BulletinBoard has another resource, XmNcancelButton, whose value is a button descendant that represents the default cancellation action. When the user presses osfCancel anywhere within the BulletinBoard, BulletinBoard calls the osfActivate actions for XmNcancelButton if it is sensitive.
The help action works differently. Often the application represents help for the dialog as a whole by providing a Help button. When the user activates this button, the application provides help for the dialog. In general, the application can provide help through an XmNactivateCallback procedure for the Help button. Some BulletinBoard subclasses create Help buttons automatically. These widgets add a procedure to the Help button's XmNactivateCallback list that invokes the dialog's XmNhelpCallback procedures when the Help button is activated. In these cases, the application can provide help through the dialog's XmNhelpCallback procedures.
If the user presses osfHelp elsewhere in the BulletinBoard, this action usually invokes the XmNhelpCallback callbacks for the widget with the focus. If this widget has no XmNhelpCallback procedures, Motif looks up the widget hierarchy for the first ancestor with a non-NULL XmNhelpCallback list and invokes those procedures. By providing an XmNhelpCallback procedure for the dialog itself, the application can ensure that the user sees help for the dialog as a whole when the descendant widget with focus has no help information of its own.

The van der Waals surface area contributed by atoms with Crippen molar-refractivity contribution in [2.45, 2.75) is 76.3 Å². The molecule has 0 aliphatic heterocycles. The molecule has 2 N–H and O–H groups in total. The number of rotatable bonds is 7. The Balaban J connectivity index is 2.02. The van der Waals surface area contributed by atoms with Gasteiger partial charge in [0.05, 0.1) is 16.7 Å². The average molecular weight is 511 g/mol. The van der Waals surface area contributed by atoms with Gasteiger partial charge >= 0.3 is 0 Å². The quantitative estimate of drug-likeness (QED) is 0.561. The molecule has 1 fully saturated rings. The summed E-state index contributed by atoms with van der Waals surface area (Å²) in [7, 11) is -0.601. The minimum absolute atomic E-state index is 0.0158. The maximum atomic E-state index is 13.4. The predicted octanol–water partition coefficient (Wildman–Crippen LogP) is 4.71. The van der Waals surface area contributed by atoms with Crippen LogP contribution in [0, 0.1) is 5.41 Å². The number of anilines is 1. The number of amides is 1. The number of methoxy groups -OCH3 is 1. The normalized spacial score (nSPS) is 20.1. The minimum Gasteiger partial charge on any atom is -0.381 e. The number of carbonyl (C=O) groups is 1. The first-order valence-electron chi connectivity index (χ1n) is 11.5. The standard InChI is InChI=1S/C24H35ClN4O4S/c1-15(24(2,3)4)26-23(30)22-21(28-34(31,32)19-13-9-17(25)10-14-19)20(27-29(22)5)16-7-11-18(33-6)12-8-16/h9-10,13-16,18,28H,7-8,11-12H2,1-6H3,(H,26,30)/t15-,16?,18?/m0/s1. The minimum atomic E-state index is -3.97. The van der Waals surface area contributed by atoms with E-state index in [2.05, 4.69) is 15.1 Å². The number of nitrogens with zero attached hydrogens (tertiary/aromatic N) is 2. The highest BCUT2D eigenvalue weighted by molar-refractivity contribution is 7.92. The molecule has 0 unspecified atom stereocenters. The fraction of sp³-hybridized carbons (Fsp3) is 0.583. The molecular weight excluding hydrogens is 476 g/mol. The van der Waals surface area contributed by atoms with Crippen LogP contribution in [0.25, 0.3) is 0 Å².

DialogShell is the Motif shell widget that contains dialogs. It is a subclass of TransientShell, which is a subclass of VendorShell. DialogShell inherits much of VendorShell's behavior in interacting with the window manager and in providing geometry management for off-the-spot input methods.
DialogShell cooperates extensively with BulletinBoard, and some of DialogShell's features for containing dialogs assume that its child is a BulletinBoard or BulletinBoard subclass. Often the application does not need to deal directly with the DialogShell at all. The Motif convenience routines that create dialogs automatically create a DialogShell as the popup child of the parent shell.